Then, the last group is on tooling and how do we implement SBOM, and that's the folks that are getting deep into the nuts and bolts of what this means to build an SBOM, to consume an SBOM, and making sure that we're harmonized in our expectations. So, tons of work to be done. Our job at CISA is to help build those communities and bring that expertise to bare, and also identify what are the voices we don't have at the table, and make sure that we've got different corners of the open source world, different sectors that want to make sure that their voices are heard.


[47:42] Matt: So, there's always so much going on in cyber, and one of the things I always struggle with is just trying to keep up with, I don't even try to keep up with the news, just because I feel like that's impossible, but just there's so much happening, for example, just in the space of AI where you could spend, probably, 12 hours a day, but just in general, I'm curious, for you, what's your method for staying sharp? What does your routine look like?


[48:06] Allan: Well, it used to be a lot easier before Twitter started its slow motion collapse. I will say that I really enjoy the work that's happening, that Jerry's doing to create the InfoSec community on Mastodon. So, that's a key part of it. A couple of podcasts that I listen to regularly, in addition to Cloud Security Today. It's a very useful resource, especially because this isn't my domain, so it lets me keep the big picture, and I'll also mention the Open Source Security Podcast, which is two old friends who came out of the Red Hat world and are very engaged on that front, and of course, Patrick Gray's podcast, which is very embarrassing that I forgot, so give me a moment while I remember what the hell this podcast is called.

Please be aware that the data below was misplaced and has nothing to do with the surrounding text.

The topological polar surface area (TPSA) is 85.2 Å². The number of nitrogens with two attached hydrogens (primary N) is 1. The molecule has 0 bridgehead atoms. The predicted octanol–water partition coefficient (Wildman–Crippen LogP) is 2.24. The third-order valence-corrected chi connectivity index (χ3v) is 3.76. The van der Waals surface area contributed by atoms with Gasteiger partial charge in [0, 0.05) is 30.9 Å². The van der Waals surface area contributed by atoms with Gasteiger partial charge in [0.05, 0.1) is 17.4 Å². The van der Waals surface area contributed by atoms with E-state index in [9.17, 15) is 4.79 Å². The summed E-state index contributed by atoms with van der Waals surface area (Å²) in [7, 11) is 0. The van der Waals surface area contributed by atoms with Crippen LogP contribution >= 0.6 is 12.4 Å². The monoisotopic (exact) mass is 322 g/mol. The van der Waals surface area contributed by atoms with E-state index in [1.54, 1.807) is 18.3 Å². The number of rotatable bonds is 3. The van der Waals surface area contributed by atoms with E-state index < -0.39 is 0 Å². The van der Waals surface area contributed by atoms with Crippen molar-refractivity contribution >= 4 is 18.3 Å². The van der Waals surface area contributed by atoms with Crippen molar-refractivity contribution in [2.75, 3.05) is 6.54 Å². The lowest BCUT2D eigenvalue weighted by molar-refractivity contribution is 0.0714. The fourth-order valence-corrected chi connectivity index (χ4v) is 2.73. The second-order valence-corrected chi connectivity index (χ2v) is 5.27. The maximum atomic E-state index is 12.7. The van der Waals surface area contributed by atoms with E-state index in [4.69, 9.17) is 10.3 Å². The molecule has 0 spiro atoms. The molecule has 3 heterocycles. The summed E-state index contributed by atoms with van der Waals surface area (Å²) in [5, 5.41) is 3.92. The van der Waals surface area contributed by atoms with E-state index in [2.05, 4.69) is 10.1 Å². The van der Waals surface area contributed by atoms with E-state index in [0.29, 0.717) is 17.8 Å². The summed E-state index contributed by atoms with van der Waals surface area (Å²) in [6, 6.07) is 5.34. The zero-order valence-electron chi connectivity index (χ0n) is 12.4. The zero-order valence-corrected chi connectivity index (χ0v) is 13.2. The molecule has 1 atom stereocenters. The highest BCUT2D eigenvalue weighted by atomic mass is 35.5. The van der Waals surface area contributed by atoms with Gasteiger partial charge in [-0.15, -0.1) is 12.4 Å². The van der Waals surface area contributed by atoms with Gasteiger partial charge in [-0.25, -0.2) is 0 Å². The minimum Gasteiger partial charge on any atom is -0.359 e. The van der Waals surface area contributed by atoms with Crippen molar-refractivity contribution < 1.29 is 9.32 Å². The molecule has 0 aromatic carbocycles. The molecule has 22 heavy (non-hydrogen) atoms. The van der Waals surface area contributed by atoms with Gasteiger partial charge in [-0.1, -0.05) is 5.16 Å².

[49:10] Matt: We can put in the show notes.


[49:13] Allan: It's Risky Business by Patrick Gray. One of the great things is we try to track all of these efforts as they come across. Anyone who wants to know more, or just stay loosely in touch with the SBOM world, send us a note to We have a broadcast list. Maybe once a month, we'll keep you updated. We had a big community meeting with over 1000 people called our SBOM-a-Rama, where we got updates from sectors like automotive and financial, we heard from Governments around the world, so we want to continue to have that kind of event as well.


[50:04] Matt: It's perfect. Well, Allan, this has been a pretty far-ranging conversation. It's been very interesting. Thank you so much for making time to come on the show.


[50:13] Allan: Thanks so much for having me.